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Letter to the Editor - April 11

April 11, 2013

BOE decision might be short-sighted for county

To the editor:

The Washington County Board of Education’s preference for the Downsville Pike location for its new offices, and potentially a new school, might be short-sighted for Washington County.

While there is apparently no strong interest in developing the Potomac Edison property commercially at the present time, the mere transfer of a number of employees from one place in the county to this site effectively eradicates its potential as a job-creation engine for generations. It is locations at interstate interchanges such as this that have brought us large employers of many types.

The current Comprehensive Plan for Washington County has designated the zoning on this site as an “ORI” (Office, Research and Industry) district, in which educational institutions are a principal permitted use. The relocation definitely fits in the legal parameters for that district. But, was the intention to provide a site for a relocation of taxpayer-funded jobs or to attract new, forprofit entities to the county?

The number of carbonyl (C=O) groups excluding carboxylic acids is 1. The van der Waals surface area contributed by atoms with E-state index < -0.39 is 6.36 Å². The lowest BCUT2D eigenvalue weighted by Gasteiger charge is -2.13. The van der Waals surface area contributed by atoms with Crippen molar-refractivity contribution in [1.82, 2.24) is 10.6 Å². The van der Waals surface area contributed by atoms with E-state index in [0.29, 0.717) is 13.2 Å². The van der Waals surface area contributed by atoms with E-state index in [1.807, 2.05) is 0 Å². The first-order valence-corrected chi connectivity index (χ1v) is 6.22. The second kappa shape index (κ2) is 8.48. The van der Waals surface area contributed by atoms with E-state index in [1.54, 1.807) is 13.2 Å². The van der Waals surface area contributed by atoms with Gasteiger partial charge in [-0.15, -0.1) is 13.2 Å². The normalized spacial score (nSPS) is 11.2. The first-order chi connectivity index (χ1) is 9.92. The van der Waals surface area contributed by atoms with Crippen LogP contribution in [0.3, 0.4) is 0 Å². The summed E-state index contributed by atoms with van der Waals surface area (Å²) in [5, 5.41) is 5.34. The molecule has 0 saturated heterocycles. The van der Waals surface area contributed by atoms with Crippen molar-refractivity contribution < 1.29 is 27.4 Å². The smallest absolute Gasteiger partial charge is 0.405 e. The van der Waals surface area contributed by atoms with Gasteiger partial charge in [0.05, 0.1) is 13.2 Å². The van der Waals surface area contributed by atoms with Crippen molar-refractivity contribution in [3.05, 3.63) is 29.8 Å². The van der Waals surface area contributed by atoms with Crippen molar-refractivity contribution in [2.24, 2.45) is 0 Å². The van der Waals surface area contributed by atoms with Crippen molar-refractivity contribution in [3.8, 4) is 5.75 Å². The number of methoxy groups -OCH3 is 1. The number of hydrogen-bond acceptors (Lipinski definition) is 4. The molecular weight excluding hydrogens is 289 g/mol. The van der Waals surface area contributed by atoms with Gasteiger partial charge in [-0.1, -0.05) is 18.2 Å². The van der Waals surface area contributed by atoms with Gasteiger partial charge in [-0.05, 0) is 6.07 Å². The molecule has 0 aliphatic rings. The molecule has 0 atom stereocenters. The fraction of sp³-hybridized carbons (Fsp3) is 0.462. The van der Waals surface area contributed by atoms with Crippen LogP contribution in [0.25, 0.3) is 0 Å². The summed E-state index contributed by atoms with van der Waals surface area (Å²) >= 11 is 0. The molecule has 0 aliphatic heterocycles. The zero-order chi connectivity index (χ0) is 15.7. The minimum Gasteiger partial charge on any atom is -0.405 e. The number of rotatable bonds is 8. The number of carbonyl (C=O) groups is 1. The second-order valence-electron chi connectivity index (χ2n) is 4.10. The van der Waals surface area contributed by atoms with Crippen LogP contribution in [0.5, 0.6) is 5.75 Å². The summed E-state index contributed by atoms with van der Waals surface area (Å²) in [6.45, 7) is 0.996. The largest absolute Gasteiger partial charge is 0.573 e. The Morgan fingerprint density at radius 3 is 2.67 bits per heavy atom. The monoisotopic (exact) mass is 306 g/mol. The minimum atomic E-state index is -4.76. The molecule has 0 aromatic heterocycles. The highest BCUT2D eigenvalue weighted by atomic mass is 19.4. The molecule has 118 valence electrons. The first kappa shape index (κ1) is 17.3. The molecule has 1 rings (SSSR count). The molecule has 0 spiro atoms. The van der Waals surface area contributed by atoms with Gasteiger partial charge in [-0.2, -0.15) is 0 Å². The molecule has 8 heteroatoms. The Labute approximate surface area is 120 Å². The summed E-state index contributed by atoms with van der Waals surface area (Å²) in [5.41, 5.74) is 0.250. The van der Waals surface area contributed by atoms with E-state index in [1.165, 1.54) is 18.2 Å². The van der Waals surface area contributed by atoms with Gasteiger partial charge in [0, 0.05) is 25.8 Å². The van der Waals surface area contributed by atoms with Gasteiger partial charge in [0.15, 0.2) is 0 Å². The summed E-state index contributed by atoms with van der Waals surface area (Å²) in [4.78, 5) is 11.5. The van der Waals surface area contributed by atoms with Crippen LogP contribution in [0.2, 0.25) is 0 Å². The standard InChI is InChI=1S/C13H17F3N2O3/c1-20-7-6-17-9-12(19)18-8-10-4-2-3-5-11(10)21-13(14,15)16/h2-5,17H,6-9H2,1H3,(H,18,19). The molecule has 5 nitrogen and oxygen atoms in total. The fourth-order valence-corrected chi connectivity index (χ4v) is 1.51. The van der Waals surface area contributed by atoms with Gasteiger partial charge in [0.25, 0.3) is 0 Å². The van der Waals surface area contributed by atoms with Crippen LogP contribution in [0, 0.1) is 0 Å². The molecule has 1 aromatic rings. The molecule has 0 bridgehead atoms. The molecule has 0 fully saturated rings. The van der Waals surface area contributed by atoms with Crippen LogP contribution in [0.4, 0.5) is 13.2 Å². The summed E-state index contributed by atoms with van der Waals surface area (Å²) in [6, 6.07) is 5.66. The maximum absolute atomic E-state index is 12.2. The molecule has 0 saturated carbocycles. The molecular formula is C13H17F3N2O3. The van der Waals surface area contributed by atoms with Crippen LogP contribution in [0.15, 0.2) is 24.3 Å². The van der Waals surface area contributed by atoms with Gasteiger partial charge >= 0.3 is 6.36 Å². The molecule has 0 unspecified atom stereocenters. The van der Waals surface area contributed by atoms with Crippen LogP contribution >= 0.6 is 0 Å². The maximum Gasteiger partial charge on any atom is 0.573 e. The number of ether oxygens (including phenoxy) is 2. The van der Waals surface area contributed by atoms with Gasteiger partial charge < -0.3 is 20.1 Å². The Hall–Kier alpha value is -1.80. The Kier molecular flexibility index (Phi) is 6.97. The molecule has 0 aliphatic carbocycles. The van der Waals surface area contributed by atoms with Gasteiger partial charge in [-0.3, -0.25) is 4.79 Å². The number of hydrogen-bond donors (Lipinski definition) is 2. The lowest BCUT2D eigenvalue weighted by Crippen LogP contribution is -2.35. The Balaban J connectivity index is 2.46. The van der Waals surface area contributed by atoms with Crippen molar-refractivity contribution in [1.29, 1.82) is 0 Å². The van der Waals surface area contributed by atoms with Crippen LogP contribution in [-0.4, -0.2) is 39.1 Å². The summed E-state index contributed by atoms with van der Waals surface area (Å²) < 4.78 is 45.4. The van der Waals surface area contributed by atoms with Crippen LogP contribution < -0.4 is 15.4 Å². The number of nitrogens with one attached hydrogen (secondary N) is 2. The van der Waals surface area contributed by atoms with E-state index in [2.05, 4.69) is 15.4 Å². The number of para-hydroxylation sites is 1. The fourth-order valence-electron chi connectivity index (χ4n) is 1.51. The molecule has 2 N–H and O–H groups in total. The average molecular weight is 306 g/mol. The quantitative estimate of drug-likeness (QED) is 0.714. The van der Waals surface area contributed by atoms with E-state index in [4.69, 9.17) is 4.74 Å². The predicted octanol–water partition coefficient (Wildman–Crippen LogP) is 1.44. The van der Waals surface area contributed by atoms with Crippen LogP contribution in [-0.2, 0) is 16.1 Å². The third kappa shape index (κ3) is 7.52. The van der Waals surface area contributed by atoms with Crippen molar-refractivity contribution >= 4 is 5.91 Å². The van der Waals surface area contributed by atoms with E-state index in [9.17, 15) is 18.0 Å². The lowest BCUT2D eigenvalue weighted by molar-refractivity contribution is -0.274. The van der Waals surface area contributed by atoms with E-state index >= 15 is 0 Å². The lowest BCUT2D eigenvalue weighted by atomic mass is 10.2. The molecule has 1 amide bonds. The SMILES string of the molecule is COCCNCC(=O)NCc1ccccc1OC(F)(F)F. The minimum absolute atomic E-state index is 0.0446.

I have no quarrel with the need for new offices. I don’t know the factors that make the possibility of a temporary relocation, teardown and new construction on the current site unrealistic. Nor have I heard what that property would then be used for.

We have lived in Hagerstown for 25 years, and I have worked in or very near the downtown core for 21 of them. As a past member of the Hagerstown Planning Commission, I attended evening meetings for 16 years. My wife and I enjoy attending performances at The Maryland Theatre and the Academy Playhouse, and look forward to accessing our new library.

A downtown BOE location would have been a positive step in revitalization, both from the influx of employees and the replacement of some buildings for which there are no strong reasons for preservation and little economic value for rehabilitation. It would have finally decided what kind of downtown we have. It is not, apparently, a retail downtown but a government function and related services area.

And then there is the money. Some of that money is mine. It comes from my wallet in the form of taxes I pay to the county, state and federal governments. If we don’t preserve this land as a job-creation site, then the hits on my wallet get deeper, because nothing gets cheaper and we’ve reduced the number of potential taxpayers in the future.

Fred Nugent
Hagerstown

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